—John C. Drew, Ph.D., Author/Blogger: American Thinker, Breitbart.com, PJMedia, FrontPageMagazine, World News Daily
“Dave Brisbin has a gift of making simple the complicated religious mess we have collectively made of Christianity. He is a voice in the wilderness and a breath of fresh air. If you consider yourself a follower of Jesus, then he may help you discover the path your heart has long been seeking.”
—Chris Falson, Singer/Songwriter/Composer, Author: Planted by the Water: The Making of a Worship Leader
“We have arrived at a fascinating moment in history. At the same time religious institutions have developed a science of spiritual growth, Christians are discovering that is not what they want. Rather than be herded from one stage to another, believers are asking whether there is another way to walk with God that depends more on Spirit than structure and in practice is more organic than programmatic. Dave Brisbin’s answer is ‘Yes! There is a Fifth Way.’ Of all the books in the Christian marketplace today why should you read this one? To renew your mind, refresh your heart, and restore your soul.”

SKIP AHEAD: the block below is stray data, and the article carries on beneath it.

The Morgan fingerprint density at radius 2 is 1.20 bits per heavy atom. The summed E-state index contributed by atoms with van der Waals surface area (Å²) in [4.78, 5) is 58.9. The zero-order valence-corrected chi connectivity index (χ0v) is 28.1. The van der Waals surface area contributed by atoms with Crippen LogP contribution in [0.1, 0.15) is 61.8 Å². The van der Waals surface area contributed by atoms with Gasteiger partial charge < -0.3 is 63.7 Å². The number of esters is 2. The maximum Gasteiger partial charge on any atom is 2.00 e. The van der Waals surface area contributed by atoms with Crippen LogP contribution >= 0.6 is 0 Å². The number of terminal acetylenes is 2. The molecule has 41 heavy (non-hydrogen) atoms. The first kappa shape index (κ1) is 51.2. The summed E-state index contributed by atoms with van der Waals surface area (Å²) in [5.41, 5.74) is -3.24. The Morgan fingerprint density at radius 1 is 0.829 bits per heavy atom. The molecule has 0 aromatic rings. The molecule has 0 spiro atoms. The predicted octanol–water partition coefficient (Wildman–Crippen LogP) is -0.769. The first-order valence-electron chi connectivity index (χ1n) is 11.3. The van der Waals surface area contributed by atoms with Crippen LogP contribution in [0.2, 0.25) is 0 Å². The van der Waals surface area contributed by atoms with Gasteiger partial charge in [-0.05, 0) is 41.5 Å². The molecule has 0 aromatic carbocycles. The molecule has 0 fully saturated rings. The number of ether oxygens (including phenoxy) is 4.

—Chuck Smith, Jr., Author and Spiritual Director for Reflexion—A Spiritual Community
“Dave and I met briefly at year twenty in my Christian journey and now here we are again at year forty. Our lives have merged again at an important crossroads, not just for ourselves but for the entire global community. It is time to enquire after the ‘road that leads to good’ and, as a result, to find ‘soulrest’ that will provide us with the energy of Jesus Christ to finish our passage upstream against increasingly stress-filled times. Dave proposes a Fifth Way; for what it’s worth, I think he’s right.”